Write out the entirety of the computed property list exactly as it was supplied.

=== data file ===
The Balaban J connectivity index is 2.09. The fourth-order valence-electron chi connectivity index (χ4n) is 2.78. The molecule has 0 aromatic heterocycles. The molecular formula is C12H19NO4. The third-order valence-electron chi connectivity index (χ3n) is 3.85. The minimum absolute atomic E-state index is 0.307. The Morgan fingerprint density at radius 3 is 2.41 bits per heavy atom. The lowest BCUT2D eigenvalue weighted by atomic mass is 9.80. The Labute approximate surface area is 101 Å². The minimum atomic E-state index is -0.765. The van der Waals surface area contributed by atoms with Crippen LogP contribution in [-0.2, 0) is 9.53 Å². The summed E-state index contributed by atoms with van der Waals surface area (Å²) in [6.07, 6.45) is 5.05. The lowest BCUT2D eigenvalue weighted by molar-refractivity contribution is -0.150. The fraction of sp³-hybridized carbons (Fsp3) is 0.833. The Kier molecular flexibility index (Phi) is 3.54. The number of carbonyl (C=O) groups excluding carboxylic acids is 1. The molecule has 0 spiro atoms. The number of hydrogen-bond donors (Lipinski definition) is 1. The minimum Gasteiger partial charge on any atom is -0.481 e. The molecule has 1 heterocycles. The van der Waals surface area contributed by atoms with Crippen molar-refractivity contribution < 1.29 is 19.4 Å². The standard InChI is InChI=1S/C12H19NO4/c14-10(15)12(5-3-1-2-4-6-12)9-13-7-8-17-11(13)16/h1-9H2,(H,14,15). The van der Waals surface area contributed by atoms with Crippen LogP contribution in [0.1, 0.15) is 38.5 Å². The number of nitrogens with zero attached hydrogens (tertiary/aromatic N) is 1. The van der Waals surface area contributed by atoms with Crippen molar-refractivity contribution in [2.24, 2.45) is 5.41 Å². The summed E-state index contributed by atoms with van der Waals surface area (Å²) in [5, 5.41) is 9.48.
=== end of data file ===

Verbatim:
The Balaban J connectivity index is 2.09. The fourth-order valence-electron chi connectivity index (χ4n) is 2.78. The molecule has 0 aromatic heterocycles. The molecular formula is C12H19NO4. The third-order valence-electron chi connectivity index (χ3n) is 3.85. The minimum absolute atomic E-state index is 0.307. The Morgan fingerprint density at radius 3 is 2.41 bits per heavy atom. The lowest BCUT2D eigenvalue weighted by atomic mass is 9.80. The Labute approximate surface area is 101 Å². The minimum atomic E-state index is -0.765. The van der Waals surface area contributed by atoms with Crippen LogP contribution in [-0.2, 0) is 9.53 Å². The summed E-state index contributed by atoms with van der Waals surface area (Å²) in [6.07, 6.45) is 5.05. The lowest BCUT2D eigenvalue weighted by molar-refractivity contribution is -0.150. The fraction of sp³-hybridized carbons (Fsp3) is 0.833. The Kier molecular flexibility index (Phi) is 3.54. The number of carbonyl (C=O) groups excluding carboxylic acids is 1. The molecule has 0 spiro atoms. The number of hydrogen-bond donors (Lipinski definition) is 1. The minimum Gasteiger partial charge on any atom is -0.481 e. The molecule has 1 heterocycles. The van der Waals surface area contributed by atoms with Crippen molar-refractivity contribution < 1.29 is 19.4 Å². The standard InChI is InChI=1S/C12H19NO4/c14-10(15)12(5-3-1-2-4-6-12)9-13-7-8-17-11(13)16/h1-9H2,(H,14,15). The van der Waals surface area contributed by atoms with Crippen LogP contribution in [0.1, 0.15) is 38.5 Å². The number of nitrogens with zero attached hydrogens (tertiary/aromatic N) is 1. The van der Waals surface area contributed by atoms with Crippen molar-refractivity contribution in [2.24, 2.45) is 5.41 Å². The summed E-state index contributed by atoms with van der Waals surface area (Å²) in [5, 5.41) is 9.48.